Skip to main content

Dartmouth councillor asks federal government to rescind or pause approval of proposed harbour infill


Sam Austin, a councillor in Dartmouth, N.S., is against the proposal from a construction company that would infill a section of Dartmouth Cove with slate and rock that’s dug up from construction sites in the region.

Austin is proposing a motion to ask the federal government for more time to allow municipal staff to draw up a bylaw that would prevent the infill of a large section of the Dartmouth waterfront that is currently accessible to the public.

“Folks in Dartmouth are really alarmed at the prospect of losing this chunk of water that has a special place in the hearts of many,” says Austin.

Austin says the area is designated as park space and says his main concern is there is no end plan for what happens if the infill is allowed to proceed.

“If the infill happens then we are left with a rocky moonscape with no real public benefit at all,” says Austin. “It’s just a wasteland which the proponents have no plan for what happens afterwards.”

Dartmouth Cove can be accessed by Maitland Street and a cycling and pedestrian path. It's currently used as a park space.

Austin questions if that is something that's really wanted on the waterfront.

“To me the answer to that is a very clear, 'No,'” says Austin.

In April, Transport Canada gave approval for Atlantic Road Construction and Paving to dump approximately 100,000 cubic metres of pyritic slate into the cove.

Austin’s motion seeks council approval to direct mayor Mike Savage to write a letter to the federal transport minister asking them to consider pausing its approval of the infill proposal or to rescind the decision.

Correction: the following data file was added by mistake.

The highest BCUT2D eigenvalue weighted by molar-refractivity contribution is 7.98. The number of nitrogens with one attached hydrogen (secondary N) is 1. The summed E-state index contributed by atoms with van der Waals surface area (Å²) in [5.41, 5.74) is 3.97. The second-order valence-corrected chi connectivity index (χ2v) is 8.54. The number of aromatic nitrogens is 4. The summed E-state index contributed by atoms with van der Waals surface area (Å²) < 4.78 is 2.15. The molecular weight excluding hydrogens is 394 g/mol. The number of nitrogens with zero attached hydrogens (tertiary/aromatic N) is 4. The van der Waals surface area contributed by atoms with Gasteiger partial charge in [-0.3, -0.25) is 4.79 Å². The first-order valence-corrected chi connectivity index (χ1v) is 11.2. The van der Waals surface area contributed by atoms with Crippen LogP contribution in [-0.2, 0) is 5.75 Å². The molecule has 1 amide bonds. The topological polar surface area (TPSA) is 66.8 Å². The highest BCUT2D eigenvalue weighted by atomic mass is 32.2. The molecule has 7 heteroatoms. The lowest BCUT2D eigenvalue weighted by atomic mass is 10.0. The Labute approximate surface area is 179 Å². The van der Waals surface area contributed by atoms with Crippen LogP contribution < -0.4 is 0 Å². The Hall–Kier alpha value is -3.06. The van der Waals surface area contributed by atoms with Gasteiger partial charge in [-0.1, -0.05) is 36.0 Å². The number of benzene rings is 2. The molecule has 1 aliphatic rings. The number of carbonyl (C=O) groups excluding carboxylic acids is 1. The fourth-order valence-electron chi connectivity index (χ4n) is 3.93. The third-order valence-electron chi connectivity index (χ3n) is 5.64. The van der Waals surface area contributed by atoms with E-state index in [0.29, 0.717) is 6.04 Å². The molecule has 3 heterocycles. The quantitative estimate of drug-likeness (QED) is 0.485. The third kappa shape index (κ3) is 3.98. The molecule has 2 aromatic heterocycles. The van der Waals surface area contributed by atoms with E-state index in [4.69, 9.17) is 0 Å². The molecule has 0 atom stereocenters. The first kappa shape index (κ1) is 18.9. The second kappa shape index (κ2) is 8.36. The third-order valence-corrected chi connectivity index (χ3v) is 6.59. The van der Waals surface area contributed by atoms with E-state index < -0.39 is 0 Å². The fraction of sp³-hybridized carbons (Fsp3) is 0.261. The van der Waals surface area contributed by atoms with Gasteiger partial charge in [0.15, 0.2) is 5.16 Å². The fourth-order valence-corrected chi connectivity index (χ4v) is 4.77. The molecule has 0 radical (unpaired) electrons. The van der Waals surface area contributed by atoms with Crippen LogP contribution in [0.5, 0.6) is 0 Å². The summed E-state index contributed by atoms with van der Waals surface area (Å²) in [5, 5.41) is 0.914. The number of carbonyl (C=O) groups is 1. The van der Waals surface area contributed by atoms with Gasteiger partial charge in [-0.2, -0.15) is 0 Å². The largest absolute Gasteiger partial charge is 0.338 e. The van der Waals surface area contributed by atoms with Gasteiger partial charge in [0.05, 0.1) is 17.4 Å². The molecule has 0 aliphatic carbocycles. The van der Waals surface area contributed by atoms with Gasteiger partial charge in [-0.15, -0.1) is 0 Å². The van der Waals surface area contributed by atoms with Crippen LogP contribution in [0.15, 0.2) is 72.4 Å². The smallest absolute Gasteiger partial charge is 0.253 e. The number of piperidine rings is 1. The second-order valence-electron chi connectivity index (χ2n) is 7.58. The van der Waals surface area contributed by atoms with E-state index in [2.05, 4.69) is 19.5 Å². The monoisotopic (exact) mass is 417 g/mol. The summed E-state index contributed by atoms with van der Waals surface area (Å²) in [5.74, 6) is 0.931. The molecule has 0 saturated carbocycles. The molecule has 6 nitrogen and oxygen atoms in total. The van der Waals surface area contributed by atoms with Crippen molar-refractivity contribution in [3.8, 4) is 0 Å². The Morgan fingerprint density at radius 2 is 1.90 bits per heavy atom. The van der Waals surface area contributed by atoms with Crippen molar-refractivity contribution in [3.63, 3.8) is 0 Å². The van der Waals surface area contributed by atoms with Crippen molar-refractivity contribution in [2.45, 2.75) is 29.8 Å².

The infill proposal by Atlantic Road Construction and Paving still requires approval from the federal Department of Fisheries and Oceans before infilling could be considered.

The Department of Fisheries and Oceans confirmed to CTV News last week that they informed the road construction company that more time was needed for public consultation and extended its review time.

Austin’s motion also directs Savage to write a letter to the federal minister of fisheries and oceans thanking them “for extending the consultation period” and request they not grant any decision on the proposal until council can bring forward their own bylaw.

“In the harbour we need co-operation from the federal government,” says Austin. “We do not have the power unless the federal government co-operates with us."

Austin says the municipality reached an agreement with the federal government recently that denied a proposal to infill a section of the Northwest Arm in Halifax, a proposal made by a homeowner and developer that would have extended his property into the waterway.

A CN railway cuts across the property and the proposed infill site in Dartmouth Cove.

Austin says city staff and council are looking at developing a waterfront plan for the Dartmouth side of the Halifax Harbour and says that plan should be completed before any further infill is approved.

Infill isn’t necessarily bad, says Austin, but infill without a plan and no greater public purpose isn't something council should be considering right now.

“We should sort out, What is that public vision for the Dartmouth waterfront?” says Austin. “We shouldn’t be allowing stuff like this to happen in the interim.”

Atlantic Road Construction and Paving own the property along the Dartmouth waterfront where they are looking to extend the land and infill the waterline.

The Centre for Ocean Ventures and Entrepreneurship (COVE) is headquartered nearby the proposed infill site and has filed an application in federal court for a judicial review of Transport Canada’s approval of the application.

For more Nova Scotia news visit our dedicated provincial page. Top Stories

Stay Connected